Day 2 turned out to be amazing just like day 1. The talks were all focused on stories in the context of project evolutions.

The opening Keynote by Rasmus Lerdorf was great. He is the guy that got PHP off the ground in the 90s. He talked about performance measures that can be taken in PHP, and things that all developers should be doing, but most don't. He focused in on what PHP is and isn't.

Next I attended Drew Mclellan's talk in Perch. He discussed how the project came about, his successes, his failures. He talked about how they set a goal to make sure all support requests were unique. If a support request came in the goal was to fix the problem not just for the person asking, but for all future users.

After that I went to Paul Reinheimer's talk on XHProf and Wonderproxy. He talked about getting Wonderproxy started, and the kinds of projects it could be used for. Basically the service provides proxies for developers to use to test features in their code that rely on GeoIP data. For instance, running credit card transactions through certain vendors based on the user's country of origin. It was an interesting product, and he talked about some of the difficulties in getting a company started. One of the main problems he has to deal with is SEO. There are an enormous number of sites hosting garbage about proxies just to raise their pagerank, and he said he isn't willing to do that, because he wants to make the web better, not worse. I really respect that. For XHProf, he talked about some of the amazing profiling that can be done. Basically, XHProf counts all of your function calls in a run, and shows you graphs with all of the data. You can even compare previous runs to new runs, basically giving you historical profiling over code changes. This is great because it will give you a real sense of whether your change was good or bad for performance. Definitely a tool I'm going to look into using.

The third talk of the day for me was Laura Beth Denker's talk on the evolution of testing at Etsy. She went into some great depth on the testing tools and methodology used, as well as the basic rollout system. Essentially, Etsy uses a Continuous Integration method, and they were rolling out 3 changes a day 6 months ago. Over the last 6 months they have altered their procedures to increase the number of tests from 1500 to 7000, while decreasing the runtime of those tests from 30 minutes to 7 minutes. This has allowed them to release 40 changes a day to production. That is an amazing turnaround. The talk has gotten me thinking about how we handle rollouts at my current job, and our system is woefully inadequate. Additionally, I'm going to enforce some strict rules on myself for my startup to ensure a great process from the beginning.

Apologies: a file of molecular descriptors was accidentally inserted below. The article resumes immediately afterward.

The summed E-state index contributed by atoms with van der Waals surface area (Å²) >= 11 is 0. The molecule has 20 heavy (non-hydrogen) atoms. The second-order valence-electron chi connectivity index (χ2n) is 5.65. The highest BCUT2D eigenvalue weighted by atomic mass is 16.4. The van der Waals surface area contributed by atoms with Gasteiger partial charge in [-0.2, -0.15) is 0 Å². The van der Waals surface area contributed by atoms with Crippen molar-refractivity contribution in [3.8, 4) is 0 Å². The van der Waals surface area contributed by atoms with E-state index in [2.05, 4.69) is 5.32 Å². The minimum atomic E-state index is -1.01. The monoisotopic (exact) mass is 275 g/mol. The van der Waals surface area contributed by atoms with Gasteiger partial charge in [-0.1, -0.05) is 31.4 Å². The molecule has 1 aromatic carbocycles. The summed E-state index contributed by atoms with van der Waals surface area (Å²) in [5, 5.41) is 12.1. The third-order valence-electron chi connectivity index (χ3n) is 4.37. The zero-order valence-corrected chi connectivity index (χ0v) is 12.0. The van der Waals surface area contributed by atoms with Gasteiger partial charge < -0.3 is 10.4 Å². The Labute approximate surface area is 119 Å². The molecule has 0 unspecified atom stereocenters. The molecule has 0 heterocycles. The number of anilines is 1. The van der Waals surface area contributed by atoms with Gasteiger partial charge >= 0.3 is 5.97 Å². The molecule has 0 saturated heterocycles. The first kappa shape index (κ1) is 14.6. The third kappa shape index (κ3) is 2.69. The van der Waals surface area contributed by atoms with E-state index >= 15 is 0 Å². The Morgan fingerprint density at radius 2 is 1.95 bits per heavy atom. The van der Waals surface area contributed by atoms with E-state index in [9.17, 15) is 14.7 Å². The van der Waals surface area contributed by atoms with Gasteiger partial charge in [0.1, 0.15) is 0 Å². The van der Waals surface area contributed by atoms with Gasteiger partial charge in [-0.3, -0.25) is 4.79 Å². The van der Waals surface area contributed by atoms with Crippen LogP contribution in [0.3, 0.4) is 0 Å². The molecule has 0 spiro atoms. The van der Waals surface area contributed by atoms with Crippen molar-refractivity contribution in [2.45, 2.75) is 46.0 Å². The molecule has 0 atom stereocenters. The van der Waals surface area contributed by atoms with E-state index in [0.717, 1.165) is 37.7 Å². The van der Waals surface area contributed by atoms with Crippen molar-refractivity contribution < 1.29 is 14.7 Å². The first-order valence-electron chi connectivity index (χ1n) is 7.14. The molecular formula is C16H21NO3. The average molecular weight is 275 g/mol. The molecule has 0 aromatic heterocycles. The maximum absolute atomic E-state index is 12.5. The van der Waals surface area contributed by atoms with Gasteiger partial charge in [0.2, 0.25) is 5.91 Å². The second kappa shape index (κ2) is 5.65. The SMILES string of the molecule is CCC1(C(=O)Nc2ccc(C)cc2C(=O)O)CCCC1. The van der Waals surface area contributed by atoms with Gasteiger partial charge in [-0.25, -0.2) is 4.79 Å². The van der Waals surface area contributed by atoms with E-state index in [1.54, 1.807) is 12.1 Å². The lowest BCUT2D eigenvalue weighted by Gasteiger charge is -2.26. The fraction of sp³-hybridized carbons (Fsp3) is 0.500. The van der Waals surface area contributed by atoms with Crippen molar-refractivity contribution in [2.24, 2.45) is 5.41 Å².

For the last talk I went to, I'm not really sure what to say. The focus was on how to tell stories and convince users of something, but it was somewhat dampened by NDA constraints. I'm sure Marcel Esser had some cool things to talk about, but just couldn't.

The closing keynote was given by Terry Chay, and it was probably my favorite talk of the conference. He definitely had the engagement of the audience. He talked about some of the great things that PHP can do, but also talked about some of the things it currently can't, and what we can do to fix it. We need to focus on getting PHP into the cloud, because Rails currently does it better. I definitely felt like he ended the conference on an inspirational note.

I'll have a wrap-up some time later today or tomorrow with my over-arching thoughts on the conference. I had a lot of time to think on the drive back last night, but I'm still trying to piece together what I want to take away.
AuthorMichael Cantrell